Recently I have done a large slate of customer development interviews focused on some niche applications for project management software. Many of the interviews follow the typical scripted path that I have put together for the purpose. My starting point for the script was Ash Maurya’s excellent book, Running Lean: Iterate from Plan A to a Plan That Works, on the matter. Sometimes the interviews don’t follow the path. It is difficult for people to understand the lean process. You can explain it, but it deviates from the purpose of the meeting and may remove precious time from your chance to learn from your customer. This is a common question or objection I see. You should have a scripted, practiced response to this and any other questions you get repeatedly.
Why it should be scripted:
- Reduce the time required to respond effectively.
- Reduce your tendency to be defensive or emotional.
- Make the interviews (experiments) consistent and thus measurable.
Some of my common generic responses:
“How does this make my customer happier?”
This is your chance to really sell them on the benefits of your idea. What is the problem you are trying to solve and what benefit does it have to their business that matters to their customers?
Example: When I build Whitetail Census I could tell ranchers that instead of pair-wise comparisons for X thousand photos they could upload them and get an email with the results for less than they spent on most other types of surveys. They save tremendous time and can pass that on to the customers as improved service or reduced costs.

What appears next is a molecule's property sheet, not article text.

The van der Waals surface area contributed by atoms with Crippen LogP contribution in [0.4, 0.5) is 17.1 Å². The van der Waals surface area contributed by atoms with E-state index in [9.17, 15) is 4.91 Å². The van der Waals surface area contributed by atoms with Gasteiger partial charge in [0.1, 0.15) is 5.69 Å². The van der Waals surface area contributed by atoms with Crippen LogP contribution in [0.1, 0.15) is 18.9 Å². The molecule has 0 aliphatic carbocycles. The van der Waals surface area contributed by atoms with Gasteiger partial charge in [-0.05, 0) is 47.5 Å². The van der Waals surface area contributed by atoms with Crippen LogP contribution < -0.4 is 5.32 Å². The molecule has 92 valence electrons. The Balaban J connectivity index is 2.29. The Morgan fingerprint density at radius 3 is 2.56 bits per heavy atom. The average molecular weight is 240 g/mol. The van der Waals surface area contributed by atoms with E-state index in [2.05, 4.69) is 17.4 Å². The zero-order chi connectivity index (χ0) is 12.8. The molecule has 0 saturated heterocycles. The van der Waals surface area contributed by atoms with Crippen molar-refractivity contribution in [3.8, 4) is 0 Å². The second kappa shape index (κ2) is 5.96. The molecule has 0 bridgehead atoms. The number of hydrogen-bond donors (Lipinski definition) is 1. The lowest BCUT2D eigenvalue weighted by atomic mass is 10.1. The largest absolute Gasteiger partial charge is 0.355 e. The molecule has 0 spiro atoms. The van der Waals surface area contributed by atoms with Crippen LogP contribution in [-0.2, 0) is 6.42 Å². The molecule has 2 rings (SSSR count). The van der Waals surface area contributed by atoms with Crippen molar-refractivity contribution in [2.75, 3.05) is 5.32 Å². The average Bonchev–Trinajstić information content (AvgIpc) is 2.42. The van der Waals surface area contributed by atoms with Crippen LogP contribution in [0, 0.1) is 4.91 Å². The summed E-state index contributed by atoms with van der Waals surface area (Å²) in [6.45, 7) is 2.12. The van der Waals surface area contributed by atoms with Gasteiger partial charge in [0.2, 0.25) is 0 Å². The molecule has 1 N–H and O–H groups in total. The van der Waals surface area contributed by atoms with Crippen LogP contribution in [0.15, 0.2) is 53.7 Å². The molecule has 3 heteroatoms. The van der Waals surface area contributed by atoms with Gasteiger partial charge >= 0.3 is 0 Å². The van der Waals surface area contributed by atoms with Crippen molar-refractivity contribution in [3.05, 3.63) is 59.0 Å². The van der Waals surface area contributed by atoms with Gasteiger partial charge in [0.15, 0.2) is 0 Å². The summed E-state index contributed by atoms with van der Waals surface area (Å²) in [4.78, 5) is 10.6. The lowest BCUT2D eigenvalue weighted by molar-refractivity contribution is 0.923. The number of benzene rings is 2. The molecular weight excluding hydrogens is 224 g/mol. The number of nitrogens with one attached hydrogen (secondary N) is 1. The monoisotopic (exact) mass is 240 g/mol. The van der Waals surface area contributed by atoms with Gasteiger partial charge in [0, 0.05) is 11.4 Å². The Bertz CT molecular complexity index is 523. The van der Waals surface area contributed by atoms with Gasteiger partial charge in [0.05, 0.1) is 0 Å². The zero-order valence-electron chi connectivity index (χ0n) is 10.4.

“Are you trying to sell me something?”
No. I have nothing to sell. I don’t have a product. I am performing something akin to market research that will help me determine if there is a market for building a product. I have a hypothesis about what problems this potential product needs to solve, but I am likely wrong and I expect to learn what the real problems are through conversations like this one.
“Are you with some company?”
I run a software startup that develops niche products, but we do not currently have a product or even a commitment to building one in this niche at the moment. We are simply doing our research.
“I don’t need software that does X.”
That is great news! I don’t have a product. I only have a hypothesis about what problems this potential product needs to solve, but I am likely wrong and I expect to learn what the real problems are through conversations like this one. I’m excited to hear your problems.
“Why is the pricing model recurring?”
Benefits of the recurring (web) pricing model:
- Incentives aligned: I need to keep you happy in order to make money instead of ignoring you after a big payday.
- Low upfront cost to you.
- Support is built-in and would typically be a recurring fee anyway.
- No installation.
- Platform independent.
- No upgrade costs.
- No IT or backup required.